So for example, if you bought an i bond now, for the first 6 months you would get a 3.36% annual rate for 6 months, or 1.68% actual for 6 months, and assuming the inflation rate is identical in the next 6 months, you would get another 1.68% for a 3.36% yield in a 3.06% inflation environment. You would then pay (federal) taxes on 3.36% return. If you are in the 25% tax bracket, your after tax yield would be 2.52% in a 3.06% inflation environment. A negative after tax real return. The way you present it, you seem to believe that it is double the inflation rate, and is there fore a great deal. It would be a great deal if it were true, but it does not appear to be. I expect a material increase in inflation over the medium term 3-5 years running out past 10 years. I am trying to figure out how to protect myself and my assets. I don’t believe this is it. This is a decent way to keep some cash reserves in a vehicle that may do a better job of keeping up with inflation than most other forms of cash…but it is not an investment. It is a negative after tax real return vehicle, but with perfect credit and great liquidity after 5 years. It may have a modest place in people’s portfolios, but only a modest one (portion of emergency/cash reserves), and that is why I believe the Treasury limits it in size.

    2. Carl from Chicago Says:

      Thank you for the comment.

      I did not mean to imply that you are getting 2x the rate of inflation. You are getting the inflation rate as calculated by the CPI, recalculated twice / year. With the modest “base” rate of 0.3%, you are getting about 3.5%, and as you stated, after tax (which is deferred, by the way) you are ‘negative’ when compared against inflation.

      However, virtually all zero or no risk fixed income items are negative in terms of inflation. Treasury instruments with 2 year maturities are yielding under 2%. CD’s with 2-3 year horizons are generally at about 1.5%, with some of the weakest banks offering about 2%. All of these strategies are ALSO below the iBond rate listed above, and also ‘under water’ when it comes to keeping up.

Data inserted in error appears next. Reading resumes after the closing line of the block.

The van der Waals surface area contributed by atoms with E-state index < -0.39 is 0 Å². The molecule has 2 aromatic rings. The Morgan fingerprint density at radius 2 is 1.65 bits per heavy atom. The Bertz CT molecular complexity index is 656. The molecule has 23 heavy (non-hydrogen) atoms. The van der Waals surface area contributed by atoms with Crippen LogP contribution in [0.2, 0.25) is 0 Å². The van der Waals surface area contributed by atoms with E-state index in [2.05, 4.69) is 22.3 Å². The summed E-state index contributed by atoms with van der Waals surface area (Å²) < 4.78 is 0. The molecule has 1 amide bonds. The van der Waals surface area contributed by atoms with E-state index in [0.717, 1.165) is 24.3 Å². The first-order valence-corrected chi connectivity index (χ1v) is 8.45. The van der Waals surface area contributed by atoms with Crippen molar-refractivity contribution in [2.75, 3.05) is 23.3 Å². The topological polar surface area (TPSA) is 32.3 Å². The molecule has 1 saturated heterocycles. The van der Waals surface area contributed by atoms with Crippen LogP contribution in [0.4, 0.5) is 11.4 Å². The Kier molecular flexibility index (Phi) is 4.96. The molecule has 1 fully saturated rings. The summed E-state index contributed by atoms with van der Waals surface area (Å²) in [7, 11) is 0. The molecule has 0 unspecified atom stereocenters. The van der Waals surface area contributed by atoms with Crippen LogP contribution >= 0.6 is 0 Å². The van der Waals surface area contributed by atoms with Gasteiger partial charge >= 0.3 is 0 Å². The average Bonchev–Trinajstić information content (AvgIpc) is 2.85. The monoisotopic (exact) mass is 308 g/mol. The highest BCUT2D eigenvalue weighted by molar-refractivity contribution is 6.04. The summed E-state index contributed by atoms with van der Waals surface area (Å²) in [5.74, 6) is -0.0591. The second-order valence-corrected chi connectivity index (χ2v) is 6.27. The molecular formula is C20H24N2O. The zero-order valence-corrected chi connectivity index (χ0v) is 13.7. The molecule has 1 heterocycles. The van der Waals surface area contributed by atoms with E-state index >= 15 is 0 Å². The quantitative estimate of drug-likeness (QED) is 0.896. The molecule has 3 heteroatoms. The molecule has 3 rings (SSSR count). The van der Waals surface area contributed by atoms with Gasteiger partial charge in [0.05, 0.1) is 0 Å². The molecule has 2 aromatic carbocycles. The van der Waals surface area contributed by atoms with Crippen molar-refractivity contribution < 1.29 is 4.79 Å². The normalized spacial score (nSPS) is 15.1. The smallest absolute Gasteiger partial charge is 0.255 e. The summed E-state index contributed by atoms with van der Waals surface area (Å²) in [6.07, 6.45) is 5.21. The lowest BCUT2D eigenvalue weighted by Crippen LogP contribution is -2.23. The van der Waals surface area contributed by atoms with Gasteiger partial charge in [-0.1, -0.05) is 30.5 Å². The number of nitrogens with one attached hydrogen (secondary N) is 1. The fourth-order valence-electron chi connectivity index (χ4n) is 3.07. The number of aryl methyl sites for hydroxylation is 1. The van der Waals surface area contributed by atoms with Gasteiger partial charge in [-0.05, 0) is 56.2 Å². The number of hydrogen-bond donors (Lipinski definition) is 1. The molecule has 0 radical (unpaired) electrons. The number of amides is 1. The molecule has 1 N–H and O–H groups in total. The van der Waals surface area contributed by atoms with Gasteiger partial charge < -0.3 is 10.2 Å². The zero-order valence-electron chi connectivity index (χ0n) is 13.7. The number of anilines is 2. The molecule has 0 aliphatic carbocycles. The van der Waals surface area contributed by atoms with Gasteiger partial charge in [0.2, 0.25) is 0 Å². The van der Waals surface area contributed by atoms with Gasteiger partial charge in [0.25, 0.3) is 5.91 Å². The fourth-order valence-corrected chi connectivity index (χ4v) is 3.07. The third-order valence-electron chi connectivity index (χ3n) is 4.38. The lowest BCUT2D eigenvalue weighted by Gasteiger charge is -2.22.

If you believe in inflation, as you indicated above, then in fact NOW iBonds are good investments. The inflation component will keep being revised every 6 months, and if inflation comes (as measured by the CPI), then your rate will go up too.

      There is a limit of $5000 / year on iBonds so they won’t be the “core” of anyones’ portfolio. But they can be a nice addition.

      Later I will write about more fixed income opportunities; with the government pegging interest rates near zero nothing is keeping up with inflation, without taking on more risk, which is a separate topic.

    3. Robert Schwartz Says:

      Here is my problem. The yield gap between tips and fixed bonds of the same maturities is ~230 — 260 bp. Therefor, one of two things is true.

      Either we are about to return to inflation very soon, which means that fixed bonds are over-priced or that the real risk free long term rate is not the 3% — 4% that we learned about in school, it is really more like half that.